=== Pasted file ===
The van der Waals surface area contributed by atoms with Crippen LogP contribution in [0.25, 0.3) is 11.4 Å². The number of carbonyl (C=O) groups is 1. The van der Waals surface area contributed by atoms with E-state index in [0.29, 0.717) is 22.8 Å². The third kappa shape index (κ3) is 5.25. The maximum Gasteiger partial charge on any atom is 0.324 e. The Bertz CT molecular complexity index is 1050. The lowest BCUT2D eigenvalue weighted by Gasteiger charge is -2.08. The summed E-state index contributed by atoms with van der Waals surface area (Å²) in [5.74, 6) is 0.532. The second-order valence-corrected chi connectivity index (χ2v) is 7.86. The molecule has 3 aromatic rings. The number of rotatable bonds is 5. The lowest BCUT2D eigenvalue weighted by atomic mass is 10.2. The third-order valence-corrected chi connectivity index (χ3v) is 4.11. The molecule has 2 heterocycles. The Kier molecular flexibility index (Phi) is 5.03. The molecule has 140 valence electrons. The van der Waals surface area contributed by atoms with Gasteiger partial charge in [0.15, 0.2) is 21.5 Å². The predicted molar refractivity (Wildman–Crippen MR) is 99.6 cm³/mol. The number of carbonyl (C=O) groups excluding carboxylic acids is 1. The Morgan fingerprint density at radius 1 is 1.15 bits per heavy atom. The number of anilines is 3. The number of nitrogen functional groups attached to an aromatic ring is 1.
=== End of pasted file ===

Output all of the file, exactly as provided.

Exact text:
The van der Waals surface area contributed by atoms with Crippen LogP contribution in [0.25, 0.3) is 11.4 Å². The number of carbonyl (C=O) groups is 1. The van der Waals surface area contributed by atoms with E-state index in [0.29, 0.717) is 22.8 Å². The third kappa shape index (κ3) is 5.25. The maximum Gasteiger partial charge on any atom is 0.324 e. The Bertz CT molecular complexity index is 1050. The lowest BCUT2D eigenvalue weighted by Gasteiger charge is -2.08. The summed E-state index contributed by atoms with van der Waals surface area (Å²) in [5.74, 6) is 0.532. The second-order valence-corrected chi connectivity index (χ2v) is 7.86. The molecule has 3 aromatic rings. The number of rotatable bonds is 5. The lowest BCUT2D eigenvalue weighted by atomic mass is 10.2. The third-order valence-corrected chi connectivity index (χ3v) is 4.11. The molecule has 2 heterocycles. The Kier molecular flexibility index (Phi) is 5.03. The molecule has 140 valence electrons. The van der Waals surface area contributed by atoms with Gasteiger partial charge in [0.15, 0.2) is 21.5 Å². The predicted molar refractivity (Wildman–Crippen MR) is 99.6 cm³/mol. The number of carbonyl (C=O) groups excluding carboxylic acids is 1. The Morgan fingerprint density at radius 1 is 1.15 bits per heavy atom. The number of anilines is 3. The number of nitrogen functional groups attached to an aromatic ring is 1.